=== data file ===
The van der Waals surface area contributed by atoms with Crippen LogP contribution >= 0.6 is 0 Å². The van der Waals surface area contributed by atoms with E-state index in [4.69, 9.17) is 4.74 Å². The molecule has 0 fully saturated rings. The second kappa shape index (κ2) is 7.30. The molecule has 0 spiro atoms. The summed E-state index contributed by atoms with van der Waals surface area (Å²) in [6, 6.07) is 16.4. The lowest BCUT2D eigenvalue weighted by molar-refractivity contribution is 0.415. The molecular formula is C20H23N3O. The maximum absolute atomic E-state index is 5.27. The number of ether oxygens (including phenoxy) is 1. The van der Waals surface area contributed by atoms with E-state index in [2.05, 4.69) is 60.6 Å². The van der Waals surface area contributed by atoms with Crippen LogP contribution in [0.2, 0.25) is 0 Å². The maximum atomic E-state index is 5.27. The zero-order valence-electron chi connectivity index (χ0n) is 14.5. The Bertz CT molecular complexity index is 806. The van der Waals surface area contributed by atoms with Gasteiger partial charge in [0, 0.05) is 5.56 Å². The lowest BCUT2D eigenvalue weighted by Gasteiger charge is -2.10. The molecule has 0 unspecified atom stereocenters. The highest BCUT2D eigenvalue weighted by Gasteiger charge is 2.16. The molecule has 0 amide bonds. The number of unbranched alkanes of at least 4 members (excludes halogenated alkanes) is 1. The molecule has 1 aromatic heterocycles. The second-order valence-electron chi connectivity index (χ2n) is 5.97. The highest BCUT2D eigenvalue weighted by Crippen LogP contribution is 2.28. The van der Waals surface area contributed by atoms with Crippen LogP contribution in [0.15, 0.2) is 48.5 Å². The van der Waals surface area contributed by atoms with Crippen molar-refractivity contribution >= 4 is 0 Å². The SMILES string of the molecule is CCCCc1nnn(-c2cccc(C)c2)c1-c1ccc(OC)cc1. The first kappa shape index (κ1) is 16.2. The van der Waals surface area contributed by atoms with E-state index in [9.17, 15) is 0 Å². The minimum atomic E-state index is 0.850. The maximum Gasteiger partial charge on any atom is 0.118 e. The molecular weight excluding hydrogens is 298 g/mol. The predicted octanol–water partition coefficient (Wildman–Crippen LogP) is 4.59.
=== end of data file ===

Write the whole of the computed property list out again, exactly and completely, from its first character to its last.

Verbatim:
The van der Waals surface area contributed by atoms with Crippen LogP contribution >= 0.6 is 0 Å². The van der Waals surface area contributed by atoms with E-state index in [4.69, 9.17) is 4.74 Å². The molecule has 0 fully saturated rings. The second kappa shape index (κ2) is 7.30. The molecule has 0 spiro atoms. The summed E-state index contributed by atoms with van der Waals surface area (Å²) in [6, 6.07) is 16.4. The lowest BCUT2D eigenvalue weighted by molar-refractivity contribution is 0.415. The molecular formula is C20H23N3O. The maximum absolute atomic E-state index is 5.27. The number of ether oxygens (including phenoxy) is 1. The van der Waals surface area contributed by atoms with E-state index in [2.05, 4.69) is 60.6 Å². The van der Waals surface area contributed by atoms with Crippen LogP contribution in [0.2, 0.25) is 0 Å². The maximum atomic E-state index is 5.27. The zero-order valence-electron chi connectivity index (χ0n) is 14.5. The Bertz CT molecular complexity index is 806. The van der Waals surface area contributed by atoms with Gasteiger partial charge in [0, 0.05) is 5.56 Å². The lowest BCUT2D eigenvalue weighted by Gasteiger charge is -2.10. The molecule has 0 unspecified atom stereocenters. The highest BCUT2D eigenvalue weighted by Gasteiger charge is 2.16. The molecule has 0 amide bonds. The number of unbranched alkanes of at least 4 members (excludes halogenated alkanes) is 1. The molecule has 1 aromatic heterocycles. The second-order valence-electron chi connectivity index (χ2n) is 5.97. The highest BCUT2D eigenvalue weighted by Crippen LogP contribution is 2.28. The van der Waals surface area contributed by atoms with Crippen LogP contribution in [0.15, 0.2) is 48.5 Å². The van der Waals surface area contributed by atoms with Crippen molar-refractivity contribution >= 4 is 0 Å². The SMILES string of the molecule is CCCCc1nnn(-c2cccc(C)c2)c1-c1ccc(OC)cc1. The first kappa shape index (κ1) is 16.2. The van der Waals surface area contributed by atoms with E-state index in [9.17, 15) is 0 Å². The minimum atomic E-state index is 0.850. The maximum Gasteiger partial charge on any atom is 0.118 e. The molecular weight excluding hydrogens is 298 g/mol. The predicted octanol–water partition coefficient (Wildman–Crippen LogP) is 4.59.